The Spectrum of Nonalcoholic Fatty Liver
Nonalcoholic fatty liver disease (NAFLD) includes the clinical-pathologic entities of steatosis (nonalcoholic fatty liver, or NAFL) and nonalcoholic steatohepatitis (NASH) with or without fibrosis and cirrhosis. Ludwig and colleagues first described NASH in 1980 when they recognized a histologic pattern of fatty liver associated with lobular hepatitis, similar to alcoholic hepatitis but developing in the absence of alcoholism. Most of their patients were modestly obese and some had diabetes mellitus. NAFLD is the most frequent cause of abnormal liver tests in both adults and children.
NAFLD is common.The National Health and Nutrition Examination Survey (NHANES) III of American adults indicates that up to 23% may be affected.[5,6] Hepatic steatosis is more common in white men than in white women.[7,8] Hispanic whites have greater steatosis and risk for progressive liver disease than do blacks, and blacks have a reduced risk for hepatic fibrosis compared with whites. NAFLD also affects all ages: An autopsy study found fatty liver in nearly 10% of adolescents, with boys having a greater prevalence of NAFLD than girls.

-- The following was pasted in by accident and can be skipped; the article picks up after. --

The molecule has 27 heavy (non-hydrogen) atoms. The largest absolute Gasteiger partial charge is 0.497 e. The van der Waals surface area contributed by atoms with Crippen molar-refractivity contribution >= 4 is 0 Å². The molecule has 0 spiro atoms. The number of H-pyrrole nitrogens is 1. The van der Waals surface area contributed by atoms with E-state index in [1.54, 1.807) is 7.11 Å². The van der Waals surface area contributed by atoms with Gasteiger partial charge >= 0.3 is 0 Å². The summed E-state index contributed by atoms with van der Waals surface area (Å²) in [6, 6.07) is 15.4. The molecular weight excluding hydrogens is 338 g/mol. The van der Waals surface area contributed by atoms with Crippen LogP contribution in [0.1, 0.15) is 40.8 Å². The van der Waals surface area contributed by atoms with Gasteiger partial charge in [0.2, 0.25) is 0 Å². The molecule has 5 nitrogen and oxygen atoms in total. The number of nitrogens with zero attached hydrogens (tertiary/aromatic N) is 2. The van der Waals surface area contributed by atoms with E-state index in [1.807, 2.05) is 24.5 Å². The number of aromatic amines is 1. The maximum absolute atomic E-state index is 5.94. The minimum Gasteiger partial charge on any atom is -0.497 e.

Components of metabolic syndrome, including obesity, hyperlipidemia, and type 2 diabetes mellitus, are frequently present in NAFLD.Metabolic syndrome is defined by the presence of truncal obesity, increased waist circumference, hyperlipidemia with elevated triglyceride and low HDL-cholesterol levels, insulin resistance with hyperglycemia, and systemic hypertension. Affected patients are typically middle-aged (in their fifth decade), obese, and often more than 20% above their ideal body weight. NAFLD also develops in patients of normal body weight. Early cases of NASH were described following jejunoileal or jejunocolic bypass and were associated with hepatic failure and death. Non-insulin-dependent diabetes mellitus (NIDDM) is present in up to 75% of cases, although diabetes mellitus is less likely in children with NASH. Morbidly obese patients presenting for gastric bypass surgery often have NAFLD and metabolic syndrome.
Hyperlipidemia, rapid weight loss following gastric bypass for obesity, short bowel syndrome, prolonged use of total parenteral nutrition, small bowel bacterial overgrowth from jejunal diverticulosis, abetalipoproteinemia, hypobetalipoproteinemia, and Weber-Christian disease are associated with NAFLD[7,16] (Table 1). Lipodystrophy with fat mobilization from peripheral fat stores can result in fat accumulation and inflammation of the liver.
Table 1. Medical Conditions Associated With NAFLD
|Type 2 diabetes mellitus|
|Jejunoileal bypass for obesity|
|Jejunocolic bypass for obesity|
|Gastric bypass for obesity|
|Adult polycystic ovary syndrome|
|Partial limb lipodystrophy|
|Rapid weight loss|
|Short bowel syndrome|
|Abeta- or hypobetalipoproteinemia|
Table 2. Medications and Therapies Associated With NAFLD
|Total parenteral nutrition|
|Calcium channel blockers|
Medscape Gastroenterology © 2011
Cite this: The Emerging Epidemic of Nonalcoholic Fatty Liver Disease - Medscape - Jan 21, 2011.